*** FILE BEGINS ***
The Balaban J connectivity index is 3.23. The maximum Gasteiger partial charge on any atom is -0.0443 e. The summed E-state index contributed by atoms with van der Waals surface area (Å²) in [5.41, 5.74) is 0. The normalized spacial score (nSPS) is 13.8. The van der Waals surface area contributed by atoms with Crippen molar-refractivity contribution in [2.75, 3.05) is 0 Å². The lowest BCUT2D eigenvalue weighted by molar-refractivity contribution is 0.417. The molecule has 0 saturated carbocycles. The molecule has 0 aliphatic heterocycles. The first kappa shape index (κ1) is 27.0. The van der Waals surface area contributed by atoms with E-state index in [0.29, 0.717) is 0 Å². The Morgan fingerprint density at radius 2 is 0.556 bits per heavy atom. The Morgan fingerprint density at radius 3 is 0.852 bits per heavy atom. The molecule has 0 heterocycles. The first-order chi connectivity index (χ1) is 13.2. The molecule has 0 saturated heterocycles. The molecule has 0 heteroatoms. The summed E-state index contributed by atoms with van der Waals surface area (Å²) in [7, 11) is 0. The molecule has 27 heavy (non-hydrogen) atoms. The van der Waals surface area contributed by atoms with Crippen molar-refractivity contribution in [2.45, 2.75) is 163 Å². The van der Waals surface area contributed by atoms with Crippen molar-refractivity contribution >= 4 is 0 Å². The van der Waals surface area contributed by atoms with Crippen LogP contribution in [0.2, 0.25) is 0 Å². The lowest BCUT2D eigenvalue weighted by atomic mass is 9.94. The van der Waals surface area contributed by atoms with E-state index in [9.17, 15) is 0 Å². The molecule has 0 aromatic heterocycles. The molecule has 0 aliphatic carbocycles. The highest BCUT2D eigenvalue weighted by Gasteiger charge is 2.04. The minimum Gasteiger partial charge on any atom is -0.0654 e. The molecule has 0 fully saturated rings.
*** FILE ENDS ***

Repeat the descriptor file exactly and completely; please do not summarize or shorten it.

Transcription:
The Balaban J connectivity index is 3.23. The maximum Gasteiger partial charge on any atom is -0.0443 e. The summed E-state index contributed by atoms with van der Waals surface area (Å²) in [5.41, 5.74) is 0. The normalized spacial score (nSPS) is 13.8. The van der Waals surface area contributed by atoms with Crippen molar-refractivity contribution in [2.75, 3.05) is 0 Å². The lowest BCUT2D eigenvalue weighted by molar-refractivity contribution is 0.417. The molecule has 0 saturated carbocycles. The molecule has 0 aliphatic heterocycles. The first kappa shape index (κ1) is 27.0. The van der Waals surface area contributed by atoms with E-state index in [0.29, 0.717) is 0 Å². The Morgan fingerprint density at radius 2 is 0.556 bits per heavy atom. The Morgan fingerprint density at radius 3 is 0.852 bits per heavy atom. The molecule has 0 heterocycles. The first-order chi connectivity index (χ1) is 13.2. The molecule has 0 saturated heterocycles. The molecule has 0 heteroatoms. The summed E-state index contributed by atoms with van der Waals surface area (Å²) in [7, 11) is 0. The molecule has 27 heavy (non-hydrogen) atoms. The van der Waals surface area contributed by atoms with Crippen molar-refractivity contribution in [2.45, 2.75) is 163 Å². The van der Waals surface area contributed by atoms with Crippen molar-refractivity contribution >= 4 is 0 Å². The van der Waals surface area contributed by atoms with Crippen LogP contribution in [0.2, 0.25) is 0 Å². The lowest BCUT2D eigenvalue weighted by atomic mass is 9.94. The van der Waals surface area contributed by atoms with E-state index in [9.17, 15) is 0 Å². The molecule has 0 aromatic heterocycles. The molecule has 0 aliphatic carbocycles. The highest BCUT2D eigenvalue weighted by Gasteiger charge is 2.04. The minimum Gasteiger partial charge on any atom is -0.0654 e. The molecule has 0 fully saturated rings.